This article is part of a two part series on how to navigate each step of the Social Security disability process. In this article, we cover what to expect at the Request for Hearing stage, including pre and post hearing. Part 1 covers determining what disability program fits your situation, and the steps needed to take if you were denied benefits.
Request for Hearing: pre-hearing
If you have made it to the pre-hearing stage, then you have been denied at both the initial claims and reconsideration levels. While this may seem frustrating, now you will be going in front of a judge and for the first time in this long process you will have the opportunity to actually be present in your case. The process for the hearing will be a little tedious though. First you will file a "request for hearing". At this point, your file will go from the local Social Security office to the hearing office where it needs to be processed once more. We call this stage of processing "the desert" stage because this part of the case takes a long time (usually about five months).
While those five months probably seem frustrating and unnecessary, once you have gone through the stage, the case will move pretty quickly after that point. Once your file has been processed at the hearing office, your case will then be deemed "ready for review". The attorney may review your case at this time to make sure that all of the information is complete and correct.
Next the judge and the experts will be assigned. At this point, you will submit any missing documents that may be pertinent to your case. Examples of these documents are medical updates or legal briefs. Finally, your hearing will be scheduled. You usually receive a notice of hearing 2-3 months before the date assigned. Lastly, the hearing will take place and you will have the opportunity to explain your situation in person.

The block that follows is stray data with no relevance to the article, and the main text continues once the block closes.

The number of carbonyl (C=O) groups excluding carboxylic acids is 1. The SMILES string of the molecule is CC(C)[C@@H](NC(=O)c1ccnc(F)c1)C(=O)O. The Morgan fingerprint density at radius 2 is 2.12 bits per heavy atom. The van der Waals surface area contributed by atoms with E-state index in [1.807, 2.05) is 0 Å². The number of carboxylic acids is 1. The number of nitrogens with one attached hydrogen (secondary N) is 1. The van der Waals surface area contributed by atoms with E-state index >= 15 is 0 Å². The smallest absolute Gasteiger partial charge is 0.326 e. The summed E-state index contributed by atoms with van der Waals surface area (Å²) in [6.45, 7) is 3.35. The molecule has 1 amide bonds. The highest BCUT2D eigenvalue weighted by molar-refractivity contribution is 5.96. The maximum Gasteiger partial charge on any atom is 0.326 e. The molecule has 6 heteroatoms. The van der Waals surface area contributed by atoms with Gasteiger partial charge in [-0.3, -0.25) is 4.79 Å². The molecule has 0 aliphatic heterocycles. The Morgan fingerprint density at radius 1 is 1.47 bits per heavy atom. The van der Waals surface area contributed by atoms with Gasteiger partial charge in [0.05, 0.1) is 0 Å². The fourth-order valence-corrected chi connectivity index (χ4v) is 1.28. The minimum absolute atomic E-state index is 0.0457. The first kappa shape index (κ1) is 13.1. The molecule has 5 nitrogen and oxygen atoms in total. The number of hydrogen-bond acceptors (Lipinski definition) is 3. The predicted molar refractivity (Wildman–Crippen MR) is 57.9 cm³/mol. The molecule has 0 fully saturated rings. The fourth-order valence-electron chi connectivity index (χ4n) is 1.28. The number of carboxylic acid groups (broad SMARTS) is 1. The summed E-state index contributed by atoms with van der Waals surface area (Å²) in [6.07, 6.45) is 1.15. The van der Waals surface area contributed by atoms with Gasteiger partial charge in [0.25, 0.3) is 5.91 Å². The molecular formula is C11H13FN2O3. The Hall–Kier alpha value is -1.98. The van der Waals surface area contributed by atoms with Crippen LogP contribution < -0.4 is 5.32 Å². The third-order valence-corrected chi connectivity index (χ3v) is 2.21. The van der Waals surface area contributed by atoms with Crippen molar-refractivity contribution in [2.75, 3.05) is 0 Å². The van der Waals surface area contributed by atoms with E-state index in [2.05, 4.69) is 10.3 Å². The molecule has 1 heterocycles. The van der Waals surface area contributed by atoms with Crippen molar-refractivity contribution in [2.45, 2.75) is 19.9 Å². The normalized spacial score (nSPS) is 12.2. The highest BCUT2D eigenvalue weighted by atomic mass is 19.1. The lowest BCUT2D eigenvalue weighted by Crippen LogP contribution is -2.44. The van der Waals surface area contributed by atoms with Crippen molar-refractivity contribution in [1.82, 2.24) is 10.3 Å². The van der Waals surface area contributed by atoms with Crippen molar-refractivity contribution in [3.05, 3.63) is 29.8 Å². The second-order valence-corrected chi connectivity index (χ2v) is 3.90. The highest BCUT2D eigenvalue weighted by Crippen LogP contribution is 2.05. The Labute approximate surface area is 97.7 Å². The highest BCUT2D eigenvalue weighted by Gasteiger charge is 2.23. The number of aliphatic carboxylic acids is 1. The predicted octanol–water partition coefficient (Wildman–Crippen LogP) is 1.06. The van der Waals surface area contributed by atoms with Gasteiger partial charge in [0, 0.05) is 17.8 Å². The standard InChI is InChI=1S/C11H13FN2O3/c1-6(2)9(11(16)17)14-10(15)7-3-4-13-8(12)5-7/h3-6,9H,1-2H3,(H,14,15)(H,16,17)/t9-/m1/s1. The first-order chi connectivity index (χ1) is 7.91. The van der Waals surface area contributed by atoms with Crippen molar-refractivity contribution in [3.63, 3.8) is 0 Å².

To learn more about the judges that you may be dealing with, visit the Disability Judges website.
Request for Hearing: post-hearing
After the hearing, you are probably only concerned with a decision. While you will not learn immediately, the post-hearing stage is short! During this time the judge may ask for more documents to assist with the decision. If no documents are requested, then the case will go the processing stage which takes about two months.
After those two months, you will get a notice that you either won or lost your case. If you won your case, then your win will be processed, and within a couple of months you will receive a check for you Social Security benefits. If you lost your case, then you have a couple of options.
The first option is to file an appeal within 60 days. This appeal will then be rescheduled and you will be assigned to the same judge in the near future. The second option is to refile your case altogether. If you refile your case, you then have to start at the initial claims level all over again. Both are viable options, and you should probably discuss with your attorney which option will work better for you.
If you made it to the post-hearing stage, you have finally completed the entire process of a Social Security disability case.